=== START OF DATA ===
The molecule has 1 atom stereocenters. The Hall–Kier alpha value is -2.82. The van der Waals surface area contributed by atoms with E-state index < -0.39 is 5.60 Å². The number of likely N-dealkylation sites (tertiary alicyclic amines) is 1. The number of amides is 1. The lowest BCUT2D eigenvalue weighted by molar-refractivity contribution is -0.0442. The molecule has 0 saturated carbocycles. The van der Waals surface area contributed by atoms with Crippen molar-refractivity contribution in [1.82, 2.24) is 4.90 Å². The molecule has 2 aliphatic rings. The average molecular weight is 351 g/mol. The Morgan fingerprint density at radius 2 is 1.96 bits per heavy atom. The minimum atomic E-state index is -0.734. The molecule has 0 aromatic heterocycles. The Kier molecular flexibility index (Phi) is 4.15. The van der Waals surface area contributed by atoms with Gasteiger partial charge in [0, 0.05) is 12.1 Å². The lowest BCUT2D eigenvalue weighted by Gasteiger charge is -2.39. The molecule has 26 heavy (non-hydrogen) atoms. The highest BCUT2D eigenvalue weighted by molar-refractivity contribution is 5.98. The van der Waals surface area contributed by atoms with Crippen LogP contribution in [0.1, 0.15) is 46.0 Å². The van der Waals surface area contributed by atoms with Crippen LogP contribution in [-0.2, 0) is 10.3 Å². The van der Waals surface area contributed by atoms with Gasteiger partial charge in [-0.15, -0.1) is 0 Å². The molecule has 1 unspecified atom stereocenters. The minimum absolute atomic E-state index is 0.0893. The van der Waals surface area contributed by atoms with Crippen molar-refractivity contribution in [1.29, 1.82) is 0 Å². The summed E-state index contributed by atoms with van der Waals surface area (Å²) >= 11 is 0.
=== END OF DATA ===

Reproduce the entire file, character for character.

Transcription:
The molecule has 1 atom stereocenters. The Hall–Kier alpha value is -2.82. The van der Waals surface area contributed by atoms with E-state index < -0.39 is 5.60 Å². The number of likely N-dealkylation sites (tertiary alicyclic amines) is 1. The number of amides is 1. The lowest BCUT2D eigenvalue weighted by molar-refractivity contribution is -0.0442. The molecule has 0 saturated carbocycles. The van der Waals surface area contributed by atoms with Crippen molar-refractivity contribution in [1.82, 2.24) is 4.90 Å². The molecule has 2 aliphatic rings. The average molecular weight is 351 g/mol. The Morgan fingerprint density at radius 2 is 1.96 bits per heavy atom. The minimum atomic E-state index is -0.734. The molecule has 0 aromatic heterocycles. The Kier molecular flexibility index (Phi) is 4.15. The van der Waals surface area contributed by atoms with Gasteiger partial charge in [0, 0.05) is 12.1 Å². The lowest BCUT2D eigenvalue weighted by Gasteiger charge is -2.39. The molecule has 26 heavy (non-hydrogen) atoms. The highest BCUT2D eigenvalue weighted by molar-refractivity contribution is 5.98. The van der Waals surface area contributed by atoms with Crippen LogP contribution in [0.1, 0.15) is 46.0 Å². The van der Waals surface area contributed by atoms with Crippen LogP contribution in [-0.2, 0) is 10.3 Å². The van der Waals surface area contributed by atoms with Gasteiger partial charge in [-0.15, -0.1) is 0 Å². The molecule has 1 unspecified atom stereocenters. The minimum absolute atomic E-state index is 0.0893. The van der Waals surface area contributed by atoms with Crippen molar-refractivity contribution in [1.29, 1.82) is 0 Å². The summed E-state index contributed by atoms with van der Waals surface area (Å²) >= 11 is 0.